- Social network proximity appears to be significantly associated with neural response similarity in brain regions involved in attentional allocation, narrative interpretation, and affective responding (Page 2)
- We first characterized the social network of an entire cohort of students in a graduate program. All students (N = 279) in the graduate program completed an online survey in which they indicated the individuals in the program with whom they were friends (see Methods for further details). Given that a mutually reported tie is a stronger indicator of the presence of a friendship than an unreciprocated tie, a graph consisting only of reciprocal (i.e., mutually reported) social ties was used to estimate social distances between individuals. (Page 2)
- I wonder if this changes as people age. Are there gender differences?
- The videos presented in the fMRI study covered a range of topics and genres (e.g., comedy clips, documentaries, and debates) that were selected so that they would likely be unfamiliar to subjects, effectively constrain subjects’ thoughts and attention to the experiment (to minimize mind wandering), and evoke meaningful variability in responses across subjects (because different subjects attend to different aspects of them, have different emotional reactions to them, or interpret the content differently, for example). (Page 3)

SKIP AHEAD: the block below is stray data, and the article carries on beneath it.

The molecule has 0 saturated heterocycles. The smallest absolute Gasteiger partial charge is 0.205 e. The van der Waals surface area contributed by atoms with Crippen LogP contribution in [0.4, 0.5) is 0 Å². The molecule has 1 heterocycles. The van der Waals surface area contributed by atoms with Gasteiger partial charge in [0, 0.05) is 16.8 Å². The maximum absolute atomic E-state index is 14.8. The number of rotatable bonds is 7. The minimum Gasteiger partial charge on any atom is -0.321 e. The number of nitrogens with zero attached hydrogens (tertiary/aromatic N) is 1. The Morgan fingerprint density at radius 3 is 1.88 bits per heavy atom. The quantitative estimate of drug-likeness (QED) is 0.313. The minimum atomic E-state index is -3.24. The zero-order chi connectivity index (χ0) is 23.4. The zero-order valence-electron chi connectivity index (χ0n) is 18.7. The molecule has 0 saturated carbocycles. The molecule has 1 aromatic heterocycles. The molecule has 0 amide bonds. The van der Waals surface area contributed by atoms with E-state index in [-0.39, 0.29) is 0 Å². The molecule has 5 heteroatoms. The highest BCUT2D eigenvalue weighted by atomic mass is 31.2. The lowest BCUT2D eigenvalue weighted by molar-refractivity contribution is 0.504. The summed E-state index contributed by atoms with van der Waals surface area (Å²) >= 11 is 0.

- I think this might make the influence more environmental than social. It would be interesting to see how a strongly aligned group would deal with a polarizing topic, even something like sports.
- Mean response time series spanning the course of the entire experiment were extracted from 80 anatomical regions of interest (ROIs) for each of the 42 fMRI study subjects (page 3)
- 80 possible dimensions. It would be interesting to see this in latent space. That being said, there is no dialog here, so no consensus building, which implies no dimension reduction.
- To test for a relationship between fMRI response similarity and social distance, a dyad-level regression model was used. Models were specified either as ordered logistic regressions with categorical social distance as the dependent variable or as logistic regression with a binary indicator of reciprocated friendship as the dependent variable. We account for the dependence structure of the dyadic data (i.e., the fact that each fMRI subject is involved in multiple dyads), which would otherwise underestimate the standard errors and increase the risk of type 1 error , by clustering simultaneously on both members of each dyad [21, 22].